In response, another user posted a clip from a Trump rally in Rapid City, South Dakota last year with the caption: “You actually hear the Smiths more often than you’d think at 2024 Trump rallies”. In the short video, “Please Please Please Let Me Get What I Want” can be heard playing over the tannoy.
After this clip came to Marr’s attention, he wrote: “Ahh…right…OK. I never in a million years would’ve thought this could come to pass. Consider this s*** shut right down right now.”
While Marr may hope he can prevent Trump from playing his music at public events in the future, in reality several artists have struggled in similar efforts. As novelist John Niven wrote in response to Marr: “Good luck. The Stones, Neil Young, Tom Petty have all been trying to get Trump to stop using their music for years.”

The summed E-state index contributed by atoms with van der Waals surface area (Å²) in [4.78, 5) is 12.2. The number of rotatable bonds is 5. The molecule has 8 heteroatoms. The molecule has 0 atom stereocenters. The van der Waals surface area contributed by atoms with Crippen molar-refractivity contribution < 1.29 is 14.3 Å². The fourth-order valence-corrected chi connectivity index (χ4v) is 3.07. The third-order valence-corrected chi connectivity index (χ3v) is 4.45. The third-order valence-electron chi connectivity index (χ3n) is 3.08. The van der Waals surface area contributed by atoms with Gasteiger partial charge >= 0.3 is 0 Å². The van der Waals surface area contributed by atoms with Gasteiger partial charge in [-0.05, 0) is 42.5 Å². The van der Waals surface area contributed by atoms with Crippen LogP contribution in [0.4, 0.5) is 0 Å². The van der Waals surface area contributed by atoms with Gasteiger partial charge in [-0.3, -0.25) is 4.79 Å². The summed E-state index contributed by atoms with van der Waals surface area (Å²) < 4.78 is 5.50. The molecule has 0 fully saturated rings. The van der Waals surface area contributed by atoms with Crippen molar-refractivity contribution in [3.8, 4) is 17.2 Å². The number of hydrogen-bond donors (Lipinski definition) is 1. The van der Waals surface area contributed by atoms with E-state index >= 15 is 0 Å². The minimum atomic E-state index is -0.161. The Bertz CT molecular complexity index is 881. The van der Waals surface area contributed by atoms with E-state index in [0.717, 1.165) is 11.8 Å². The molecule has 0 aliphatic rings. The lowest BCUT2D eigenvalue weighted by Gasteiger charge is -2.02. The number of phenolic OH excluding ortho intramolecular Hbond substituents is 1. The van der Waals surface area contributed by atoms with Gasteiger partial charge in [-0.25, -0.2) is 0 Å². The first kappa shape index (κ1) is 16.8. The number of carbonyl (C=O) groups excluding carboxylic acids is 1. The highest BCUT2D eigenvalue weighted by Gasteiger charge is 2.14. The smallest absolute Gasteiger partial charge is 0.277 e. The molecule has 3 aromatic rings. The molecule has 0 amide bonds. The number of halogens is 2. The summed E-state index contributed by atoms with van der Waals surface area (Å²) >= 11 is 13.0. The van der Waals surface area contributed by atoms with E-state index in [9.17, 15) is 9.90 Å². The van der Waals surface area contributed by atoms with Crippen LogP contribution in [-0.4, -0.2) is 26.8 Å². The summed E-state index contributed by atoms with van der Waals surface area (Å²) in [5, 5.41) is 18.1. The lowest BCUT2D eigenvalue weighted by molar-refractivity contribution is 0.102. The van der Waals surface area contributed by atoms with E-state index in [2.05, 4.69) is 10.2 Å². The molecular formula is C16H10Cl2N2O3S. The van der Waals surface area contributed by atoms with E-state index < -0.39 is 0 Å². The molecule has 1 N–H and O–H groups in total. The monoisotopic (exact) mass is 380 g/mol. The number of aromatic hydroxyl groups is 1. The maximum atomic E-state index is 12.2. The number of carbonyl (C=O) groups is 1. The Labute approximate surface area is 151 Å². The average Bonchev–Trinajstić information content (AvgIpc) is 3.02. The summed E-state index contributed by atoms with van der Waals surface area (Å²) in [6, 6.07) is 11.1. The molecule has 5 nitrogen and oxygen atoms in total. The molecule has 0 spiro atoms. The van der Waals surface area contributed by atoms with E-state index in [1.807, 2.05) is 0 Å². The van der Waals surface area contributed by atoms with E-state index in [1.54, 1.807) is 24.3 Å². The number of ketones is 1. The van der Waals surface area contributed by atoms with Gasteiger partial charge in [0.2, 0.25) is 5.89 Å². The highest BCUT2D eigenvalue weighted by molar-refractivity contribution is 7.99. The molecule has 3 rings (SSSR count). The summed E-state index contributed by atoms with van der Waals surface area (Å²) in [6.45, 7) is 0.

Trump had played the hit 1989 song at his rally in Tulsa, but Petty’s estate claimed he was not authorised to use it.
In a statement, the family said Trump’s campaign “leaves too many Americans and common sense behind”.
“Both the late Tom Petty and his family firmly stand against racism and discrimination of any kind,” they continued. “Tom Petty would never want a song of his used for a campaign of hate. He liked to bring people together.”
“This complaint is not intended to disrespect the rights and opinions of American citizens, who are free to support the candidate of their choosing,” the complaint read in part.
“However, [Young] in good conscience cannot allow his music to be used as a ‘theme song’ for a divisive, un-American campaign of ignorance and hate.”
The lawsuit singled out two of Young’s songs: “Rockin’ In the Free World” and “Devil’s Sidewalk”, alleging that both had been played “numerous times at rallies and political events for the entertainment and amusement of those attending those rallies and political events”.